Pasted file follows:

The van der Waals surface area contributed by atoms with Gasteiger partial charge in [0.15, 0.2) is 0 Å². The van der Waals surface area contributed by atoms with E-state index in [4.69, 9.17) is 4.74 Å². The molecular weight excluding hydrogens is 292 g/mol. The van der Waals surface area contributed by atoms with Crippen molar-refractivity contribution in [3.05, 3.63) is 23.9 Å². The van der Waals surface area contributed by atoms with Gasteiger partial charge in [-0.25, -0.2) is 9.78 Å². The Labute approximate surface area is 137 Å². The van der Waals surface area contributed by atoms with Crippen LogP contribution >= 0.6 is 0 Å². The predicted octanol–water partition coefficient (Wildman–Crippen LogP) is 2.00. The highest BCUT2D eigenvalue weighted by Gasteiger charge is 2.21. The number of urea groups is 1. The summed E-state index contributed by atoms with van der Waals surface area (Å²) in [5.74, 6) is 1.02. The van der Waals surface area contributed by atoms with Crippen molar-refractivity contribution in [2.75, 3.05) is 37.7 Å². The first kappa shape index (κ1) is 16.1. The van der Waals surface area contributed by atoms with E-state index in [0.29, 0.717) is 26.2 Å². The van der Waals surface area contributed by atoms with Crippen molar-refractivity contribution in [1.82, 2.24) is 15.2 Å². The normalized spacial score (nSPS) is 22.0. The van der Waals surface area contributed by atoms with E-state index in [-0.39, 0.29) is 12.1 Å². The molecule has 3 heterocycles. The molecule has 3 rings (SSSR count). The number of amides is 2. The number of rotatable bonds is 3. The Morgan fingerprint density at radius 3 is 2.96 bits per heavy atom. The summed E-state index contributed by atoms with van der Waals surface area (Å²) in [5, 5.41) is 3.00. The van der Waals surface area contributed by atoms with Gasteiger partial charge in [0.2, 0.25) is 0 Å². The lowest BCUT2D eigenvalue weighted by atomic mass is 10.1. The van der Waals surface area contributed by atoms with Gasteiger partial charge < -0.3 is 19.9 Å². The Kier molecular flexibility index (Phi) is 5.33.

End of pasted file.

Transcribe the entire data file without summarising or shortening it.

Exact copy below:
The van der Waals surface area contributed by atoms with Gasteiger partial charge in [0.15, 0.2) is 0 Å². The van der Waals surface area contributed by atoms with E-state index in [4.69, 9.17) is 4.74 Å². The molecular weight excluding hydrogens is 292 g/mol. The van der Waals surface area contributed by atoms with Crippen molar-refractivity contribution in [3.05, 3.63) is 23.9 Å². The van der Waals surface area contributed by atoms with Gasteiger partial charge in [-0.25, -0.2) is 9.78 Å². The Labute approximate surface area is 137 Å². The van der Waals surface area contributed by atoms with Crippen LogP contribution >= 0.6 is 0 Å². The predicted octanol–water partition coefficient (Wildman–Crippen LogP) is 2.00. The highest BCUT2D eigenvalue weighted by Gasteiger charge is 2.21. The number of urea groups is 1. The summed E-state index contributed by atoms with van der Waals surface area (Å²) in [5.74, 6) is 1.02. The van der Waals surface area contributed by atoms with Crippen molar-refractivity contribution in [2.75, 3.05) is 37.7 Å². The first kappa shape index (κ1) is 16.1. The van der Waals surface area contributed by atoms with E-state index in [0.29, 0.717) is 26.2 Å². The van der Waals surface area contributed by atoms with Crippen molar-refractivity contribution in [1.82, 2.24) is 15.2 Å². The normalized spacial score (nSPS) is 22.0. The van der Waals surface area contributed by atoms with E-state index in [-0.39, 0.29) is 12.1 Å². The molecule has 3 heterocycles. The molecule has 3 rings (SSSR count). The number of amides is 2. The number of rotatable bonds is 3. The Morgan fingerprint density at radius 3 is 2.96 bits per heavy atom. The summed E-state index contributed by atoms with van der Waals surface area (Å²) in [5, 5.41) is 3.00. The van der Waals surface area contributed by atoms with Gasteiger partial charge in [0.2, 0.25) is 0 Å². The lowest BCUT2D eigenvalue weighted by atomic mass is 10.1. The van der Waals surface area contributed by atoms with Gasteiger partial charge < -0.3 is 19.9 Å². The Kier molecular flexibility index (Phi) is 5.33.